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Is Medtronic a Great Dividend Stock?

By David Jagielski – Aug 2, 2020 at 7:33AM

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Can you count on it to generate reliable and growing income for your portfolio?

If you're looking for a dividend stock to add to your portfolio, you know there are plenty of options out there. However, if you want to make the most of your investment, you don't want to just buy any dividend stock -- you want a great one that you can buy and not worry about.

To do that, you'll need to consider not just the stock's current yield, but also its track record for increasing dividend payments and how safe those dividend payments are. Today, I'll look at whether medical device company Medtronic (MDT 3.35%) is a great dividend stock and whether you should consider adding it to your portfolio.

Does the stock pay an above-average yield?

Currently, Medtronic pays its shareholders a quarterly dividend of $0.58. With shares of the Irish company trading at about $97, that means the dividend yield is about 2.4% -- above the S&P 500 average of about 2%. The stock ticks off the first checkbox. Next, let's take a look at whether investors can expect this dividend to grow.

Sun shining on a jar full of coins.

Image source: Getty Images.

Can investors expect their dividend payments to grow?

In May, the company announced that it would be increasing its quarterly dividend payments from $0.54 to $0.58. The 7.4% bump up in dividends marks the 43rd consecutive year in which Medtronic's increased its payouts. As a Dividend Aristocrat, Medtronic looks to be a safe bet to continue raising its payouts for the foreseeable future.

Another important question, however, is how big those hikes have been. After all, if a company's raising its dividend payments by just 1% every year, it's going to take a while for that growth to amount to a meaningful increase in recurring income for investors.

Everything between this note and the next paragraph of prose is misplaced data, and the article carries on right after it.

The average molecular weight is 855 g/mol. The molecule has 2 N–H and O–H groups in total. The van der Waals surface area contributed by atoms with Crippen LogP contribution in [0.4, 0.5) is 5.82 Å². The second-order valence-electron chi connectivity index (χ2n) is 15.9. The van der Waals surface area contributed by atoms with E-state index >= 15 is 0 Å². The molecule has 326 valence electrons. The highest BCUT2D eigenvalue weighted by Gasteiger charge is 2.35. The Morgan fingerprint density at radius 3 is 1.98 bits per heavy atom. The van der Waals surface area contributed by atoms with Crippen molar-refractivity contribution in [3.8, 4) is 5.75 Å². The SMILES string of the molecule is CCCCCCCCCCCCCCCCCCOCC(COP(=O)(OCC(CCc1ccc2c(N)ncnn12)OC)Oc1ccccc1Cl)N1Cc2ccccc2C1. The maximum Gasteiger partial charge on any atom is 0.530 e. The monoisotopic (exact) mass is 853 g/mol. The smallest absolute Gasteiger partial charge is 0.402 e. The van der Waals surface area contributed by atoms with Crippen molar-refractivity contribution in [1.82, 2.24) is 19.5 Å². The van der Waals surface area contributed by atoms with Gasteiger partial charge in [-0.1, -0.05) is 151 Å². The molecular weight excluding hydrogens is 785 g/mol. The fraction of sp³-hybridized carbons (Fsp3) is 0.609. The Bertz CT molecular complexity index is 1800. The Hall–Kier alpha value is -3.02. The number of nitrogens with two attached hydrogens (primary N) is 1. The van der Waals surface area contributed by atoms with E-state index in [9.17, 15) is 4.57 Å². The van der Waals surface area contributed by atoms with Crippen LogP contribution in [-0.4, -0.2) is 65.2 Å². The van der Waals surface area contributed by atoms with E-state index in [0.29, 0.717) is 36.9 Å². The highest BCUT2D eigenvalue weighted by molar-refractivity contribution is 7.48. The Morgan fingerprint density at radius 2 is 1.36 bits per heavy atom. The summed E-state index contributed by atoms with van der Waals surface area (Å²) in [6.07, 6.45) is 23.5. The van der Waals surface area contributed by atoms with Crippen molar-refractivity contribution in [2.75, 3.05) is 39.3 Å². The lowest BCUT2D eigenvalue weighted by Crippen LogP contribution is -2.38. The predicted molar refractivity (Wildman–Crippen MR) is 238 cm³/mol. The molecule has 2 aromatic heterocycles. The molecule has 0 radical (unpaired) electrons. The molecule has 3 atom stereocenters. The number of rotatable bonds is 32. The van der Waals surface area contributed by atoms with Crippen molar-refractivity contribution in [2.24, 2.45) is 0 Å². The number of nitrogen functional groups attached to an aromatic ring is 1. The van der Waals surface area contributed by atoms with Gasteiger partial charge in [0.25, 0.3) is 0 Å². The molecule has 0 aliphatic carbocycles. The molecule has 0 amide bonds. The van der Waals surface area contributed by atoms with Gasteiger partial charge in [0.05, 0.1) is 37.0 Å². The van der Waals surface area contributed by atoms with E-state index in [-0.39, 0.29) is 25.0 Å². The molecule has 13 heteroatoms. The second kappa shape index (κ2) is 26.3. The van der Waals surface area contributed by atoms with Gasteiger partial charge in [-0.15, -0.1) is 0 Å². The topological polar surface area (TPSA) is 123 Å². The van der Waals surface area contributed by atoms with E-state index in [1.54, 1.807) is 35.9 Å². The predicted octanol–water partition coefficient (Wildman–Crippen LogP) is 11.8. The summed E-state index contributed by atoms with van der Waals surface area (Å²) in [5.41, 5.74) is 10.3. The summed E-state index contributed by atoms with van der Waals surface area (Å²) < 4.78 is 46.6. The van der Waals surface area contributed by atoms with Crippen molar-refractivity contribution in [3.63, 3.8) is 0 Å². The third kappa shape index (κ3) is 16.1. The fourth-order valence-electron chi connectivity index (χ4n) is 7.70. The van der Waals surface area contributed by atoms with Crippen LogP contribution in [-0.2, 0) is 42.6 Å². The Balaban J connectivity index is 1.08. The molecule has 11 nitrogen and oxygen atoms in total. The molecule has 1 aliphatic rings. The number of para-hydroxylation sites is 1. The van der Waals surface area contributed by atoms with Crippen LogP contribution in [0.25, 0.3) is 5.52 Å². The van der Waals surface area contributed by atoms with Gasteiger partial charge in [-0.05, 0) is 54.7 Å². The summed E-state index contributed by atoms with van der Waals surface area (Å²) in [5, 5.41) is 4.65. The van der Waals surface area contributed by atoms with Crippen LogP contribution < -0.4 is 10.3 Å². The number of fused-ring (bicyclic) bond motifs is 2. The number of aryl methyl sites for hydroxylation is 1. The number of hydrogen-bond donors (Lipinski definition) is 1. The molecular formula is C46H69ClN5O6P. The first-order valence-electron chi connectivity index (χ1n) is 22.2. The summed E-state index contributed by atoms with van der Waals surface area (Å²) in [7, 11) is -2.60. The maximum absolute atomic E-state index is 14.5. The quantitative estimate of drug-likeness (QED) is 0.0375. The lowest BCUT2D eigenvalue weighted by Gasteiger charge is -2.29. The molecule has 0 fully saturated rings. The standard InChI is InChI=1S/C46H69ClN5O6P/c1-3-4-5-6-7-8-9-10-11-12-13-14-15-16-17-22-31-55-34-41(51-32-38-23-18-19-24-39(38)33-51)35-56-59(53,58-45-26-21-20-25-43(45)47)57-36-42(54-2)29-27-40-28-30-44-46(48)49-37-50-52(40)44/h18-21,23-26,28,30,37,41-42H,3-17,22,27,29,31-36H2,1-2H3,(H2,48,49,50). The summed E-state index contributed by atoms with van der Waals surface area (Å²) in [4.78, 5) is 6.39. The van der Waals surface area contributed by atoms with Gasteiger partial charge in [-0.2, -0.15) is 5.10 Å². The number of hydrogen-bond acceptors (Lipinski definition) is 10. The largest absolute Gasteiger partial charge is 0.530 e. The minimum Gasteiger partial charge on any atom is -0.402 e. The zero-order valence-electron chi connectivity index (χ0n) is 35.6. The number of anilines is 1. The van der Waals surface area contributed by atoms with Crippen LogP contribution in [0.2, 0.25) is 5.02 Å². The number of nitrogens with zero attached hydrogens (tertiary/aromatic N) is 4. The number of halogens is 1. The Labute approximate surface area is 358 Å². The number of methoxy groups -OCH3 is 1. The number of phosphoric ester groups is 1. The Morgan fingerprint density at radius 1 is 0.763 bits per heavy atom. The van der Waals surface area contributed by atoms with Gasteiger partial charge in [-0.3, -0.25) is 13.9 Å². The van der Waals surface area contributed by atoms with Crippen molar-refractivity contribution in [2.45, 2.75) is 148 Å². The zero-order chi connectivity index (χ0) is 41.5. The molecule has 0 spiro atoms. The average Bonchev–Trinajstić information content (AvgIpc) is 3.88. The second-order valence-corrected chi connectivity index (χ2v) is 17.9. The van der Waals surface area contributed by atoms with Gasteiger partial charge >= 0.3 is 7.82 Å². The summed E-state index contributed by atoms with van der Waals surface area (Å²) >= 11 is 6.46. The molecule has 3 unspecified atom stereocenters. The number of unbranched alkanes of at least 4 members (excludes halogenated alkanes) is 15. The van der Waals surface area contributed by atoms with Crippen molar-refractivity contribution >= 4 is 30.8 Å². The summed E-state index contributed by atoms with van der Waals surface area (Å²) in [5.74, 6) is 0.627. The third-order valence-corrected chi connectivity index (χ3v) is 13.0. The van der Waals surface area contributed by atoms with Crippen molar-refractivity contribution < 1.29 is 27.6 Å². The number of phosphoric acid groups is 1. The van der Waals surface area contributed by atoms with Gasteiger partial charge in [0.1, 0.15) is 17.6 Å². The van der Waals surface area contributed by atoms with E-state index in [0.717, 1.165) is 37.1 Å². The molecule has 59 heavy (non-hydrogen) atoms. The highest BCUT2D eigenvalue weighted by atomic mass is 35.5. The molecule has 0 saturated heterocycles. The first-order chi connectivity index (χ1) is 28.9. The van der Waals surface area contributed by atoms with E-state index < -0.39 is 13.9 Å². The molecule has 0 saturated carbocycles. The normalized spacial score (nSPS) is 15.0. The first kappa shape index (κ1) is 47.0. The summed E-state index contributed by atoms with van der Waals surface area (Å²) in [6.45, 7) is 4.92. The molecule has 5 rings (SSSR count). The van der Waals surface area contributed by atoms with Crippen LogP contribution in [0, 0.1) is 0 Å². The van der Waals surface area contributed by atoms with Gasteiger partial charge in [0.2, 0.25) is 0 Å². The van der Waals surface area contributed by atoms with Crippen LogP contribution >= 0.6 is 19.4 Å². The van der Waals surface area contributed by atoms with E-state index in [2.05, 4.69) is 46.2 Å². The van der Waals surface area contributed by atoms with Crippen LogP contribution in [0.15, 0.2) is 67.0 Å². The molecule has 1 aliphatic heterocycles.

Five years ago, Medtronic was paying its shareholders a quarterly dividend of $0.38. That means it's raised the dividend payments by 53% since then, which averages out to a compound annual growth rate of 8.8%.

That's a fairly high rate of increase; if Medtronic were to keep that going, it would take about nine years for its dividend payments to double. However, its latest rate hike was more modest, and with the COVID-19 pandemic adversely affecting the economy and many companies, it may be a bit too optimistic to expect the average increases to continue. Nonetheless, even if the company raises its dividend at a lower rate going forward, it'll likely still be much higher than the rate of inflation.

Medtronic's dividend is above average, and it's been growing at a great clip, but one of the most important questions is whether the payouts are safe.

Is Medtronic's dividend sustainable?

With many companies are slashing or suspending their dividend payments amid the coronavirus pandemic, it's more important than ever for investors to consider the safety of a payout. 

Medtronic released its most recent quarterly results on May 21, for the fourth quarter ending April 24. It wasn't a strong period for the company, with sales down by 26%. Net income of $646 million was down 45% from $1.2 billion in the prior-year period.

The positive news, however, is that with free cash flow of $1.1 billion, Medtronic still had plenty of room to cover its dividend payments of $724 million during the quarter. It's a great sign that even amid such tumultuous times -- and sharp reductions in income and revenue -- the dividend still looks to be safe.

The dividend is great -- but is the stock a buy?

Medtronic ticks all the boxes of being a great dividend stock, so it could provide investors with a terrific source of income for their portfolios for many years. Unfortunately, the stock itself has been underwhelming in 2020.

Year to date, shares of Medtronic are down 15%, while the S&P 500 is up about 1%. The company's been hit hard by hospitals deferring procedures due to COVID-19, which has weighed on results and made investors bearish on the stock. However, as cities and states eventually reopen and try to get back to normal, there should be a bit more normalcy in the day-to-day operations for hospitals. This should will result in fewer deferred procedures, leading to some stronger numbers for Medtronic in the quarters ahead.

Although COVID-19 cases are spiking in the U.S. again, which could jeopardize the economy's recovery, these are still short-term issues that shouldn't impact the attractiveness of Medtronic as a long-term investment. Overall, Medtronic is likely to recover from the recent downturn; it's just a matter of how long it will take. For long-term investors, this healthcare stock is a definite buy.

David Jagielski has no position in any of the stocks mentioned. The Motley Fool has no position in any of the stocks mentioned. The Motley Fool has a disclosure policy.

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